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Godspell - Notes from Directors

Layers and Layers of Subtext ~ or ~ What's Really Going on in Godspell?

By Rusty Andrews

Shoestring Theatre Company, Los Gatos, CA

Rusty Andrews has directed and performed in Godspell many times and has analysed its meaning in ways that may help other directors. Copyright 2001.

Just about a year ago I was selected by the Shoestring Theatre Company to direct a production of GODSPELL. Now, I've spent a lot of years both behind and in front of the scenery (mostly behind) but this was my first chance to direct a show, and I wanted it to be great--the definitive GODSPELL. My one strong recollection of the only time I'd seen the show was how wonderfully excited and energized I had felt at the end.

Quick I logged on to Amazon.com and ordered the latest recording-at that time the 1993 London studio cast recording that Stephen Schwartz had supervised. I spent the next week reveling in the delightful songs and visualizing them onstage.

It wasn't until I received the play book from MTI that I began to realize just what I had gotten myself into. At first blush, GODSPELL appears to be almost completely random in form. Most book musicals come fully equipped with linear plot lines that more-or-less dictate how the show should look and feel.

GODSPELL looked like a mish-mash of blackout sketches, vaudeville routines, and burlesque comedy interspersed with the memorable songs. It never became even vaguely linear until the second half of the second act. Thank goodness for Stephen Schwartz' wonderful introduction. In it he takes pains to point out that much of what goes on in the show is not conveyed at its surface-that it's subtext. He then goes on to explain that the show isn't really about Jesus, that it's really about creating a community and talks a lot about the first act character arcs. Well, that was fine as far as it went, but, as I read the script and began to work on blocking, I couldn't help feeling that there was more here than met the eye-maybe even more than Stephen's statement about the show's subtext would indicate.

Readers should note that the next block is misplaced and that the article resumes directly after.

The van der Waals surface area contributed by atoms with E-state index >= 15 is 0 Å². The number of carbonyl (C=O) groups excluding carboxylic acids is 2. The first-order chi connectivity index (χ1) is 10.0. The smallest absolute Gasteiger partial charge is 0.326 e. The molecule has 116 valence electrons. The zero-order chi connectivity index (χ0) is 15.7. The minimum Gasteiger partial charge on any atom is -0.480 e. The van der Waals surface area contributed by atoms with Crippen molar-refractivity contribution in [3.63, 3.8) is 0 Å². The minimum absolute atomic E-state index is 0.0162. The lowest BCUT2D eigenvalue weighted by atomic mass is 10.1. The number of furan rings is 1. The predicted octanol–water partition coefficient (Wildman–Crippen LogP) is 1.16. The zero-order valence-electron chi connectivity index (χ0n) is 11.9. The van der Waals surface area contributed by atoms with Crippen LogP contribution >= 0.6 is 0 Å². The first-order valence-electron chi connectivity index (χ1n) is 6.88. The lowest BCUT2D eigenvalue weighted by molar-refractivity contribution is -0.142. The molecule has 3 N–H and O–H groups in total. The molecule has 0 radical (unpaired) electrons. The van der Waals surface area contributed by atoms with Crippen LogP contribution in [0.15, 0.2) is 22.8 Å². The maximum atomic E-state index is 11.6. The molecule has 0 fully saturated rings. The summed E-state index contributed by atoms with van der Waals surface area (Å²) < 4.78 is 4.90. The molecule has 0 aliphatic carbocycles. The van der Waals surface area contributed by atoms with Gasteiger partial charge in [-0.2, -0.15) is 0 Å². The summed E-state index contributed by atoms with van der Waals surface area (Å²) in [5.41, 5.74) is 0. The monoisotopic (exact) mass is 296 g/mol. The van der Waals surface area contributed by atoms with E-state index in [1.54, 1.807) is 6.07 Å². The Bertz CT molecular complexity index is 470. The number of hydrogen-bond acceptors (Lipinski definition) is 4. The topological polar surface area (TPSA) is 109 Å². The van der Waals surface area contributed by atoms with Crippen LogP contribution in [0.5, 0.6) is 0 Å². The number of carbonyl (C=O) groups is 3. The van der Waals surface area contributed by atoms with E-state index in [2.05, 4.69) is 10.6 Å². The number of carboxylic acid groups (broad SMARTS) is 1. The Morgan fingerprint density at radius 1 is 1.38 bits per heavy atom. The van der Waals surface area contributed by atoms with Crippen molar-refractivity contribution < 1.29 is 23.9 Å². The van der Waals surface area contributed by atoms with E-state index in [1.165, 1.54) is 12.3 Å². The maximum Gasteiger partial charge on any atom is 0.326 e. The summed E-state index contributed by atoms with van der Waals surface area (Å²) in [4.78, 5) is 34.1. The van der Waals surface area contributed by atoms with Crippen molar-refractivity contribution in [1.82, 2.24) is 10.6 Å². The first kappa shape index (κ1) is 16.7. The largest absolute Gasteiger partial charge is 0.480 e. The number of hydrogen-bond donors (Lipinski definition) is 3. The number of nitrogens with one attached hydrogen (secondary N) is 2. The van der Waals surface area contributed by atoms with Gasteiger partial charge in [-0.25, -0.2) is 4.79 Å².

Most musicals are pretty straightforward. You've got a story. You've got characters. You've got traditions or conventions about the way it's presented. All you really have to do is fill in the blanks. GODSPELL seemed chock full of blanks that I couldn't immediately fill in. In researching the show's history I could see that some directors had so danced on the vehicle that it bore little resemblance to the original show, and I couldn't see how they fulfilled the author's original intent. Maybe that was it-maybe John-Michael Tebelak was actually trying to do more than just tell the story of the formation of a community based on a martyred philosopher's homely little morality stories. It was then that I began building a more complete understanding of what's really going on in GODSPELL.

My interpretation of the show is based on a great many things, not the least of which are my own life experiences, educational background, theatrical experience, and religious opinions. Maybe the only way for me to explain what I came to find in this deceptively simple show is to begin by explaining myself.

I'm middle-aged (over 40, under 60). I have degrees in English and in American Studies; both disciplines based on analysis and interpretation of the written word. My primary interest in American Studies was the area of popular culture: movies, comic books, popular theatre, popular music, etc. studied in terms of classical themes, archetypes, and so forth (Joseph Campbell, where are you when I need you?). I have also had a lifelong love for musicals-my collection of first-edition vinyl show recordings is somewhat larger than my wife would like.

I grew up in the Episcopal church and am a child of its rather liberal theology. I was a teenager/young adult in the late 60's-early 70's when GODSPELL was new and when, coincidentally, most mainline churches were trying to figure out how to restore their dwindling congregations.

The idea of "de-mythologizing" Jesus (stripping away the supernatural "clap-trap" and dealing exclusively with his teachings) is nothing new to me-in fact, it's really one of those "form vs. content" things. I am still an active churchman, and this production of GODSPELL was being produced at my home church.

Over the months that I was working on the show I came to a number of conclusions and had more than a few epiphanies (those little "ah-ha's" of life) with regard to this show. All of which became part of the show that as I wanted to direct it.

Who's this Jesus fellow anyway?

Despite the frequent admonition that "GODSPELL is not gospel", the Jesus that's depicted in it is definitely the Jesus of the New Testament. He's not dressed in a long flowing robe, doesn't perform miracles (well, there are a few cheesy magic tricks that hardly seem to fill the bill), doesn't heal the sick, and doesn't rise from the dead. On the other hand, he's warm, loving, a patient teacher, and definitely presents the central element of Bible-Jesus' teachings, "Love God and, because you love God, be good to those around you". GODSPELL-Jesus confronts hypocracy, celebrates the Last Supper, forgives sinners, teaches his friends how life could be if they'd work at it a little, is betrayed by one of his friends, and is finally executed because he threatens the status-quo of the power structure.

So who are all these other people?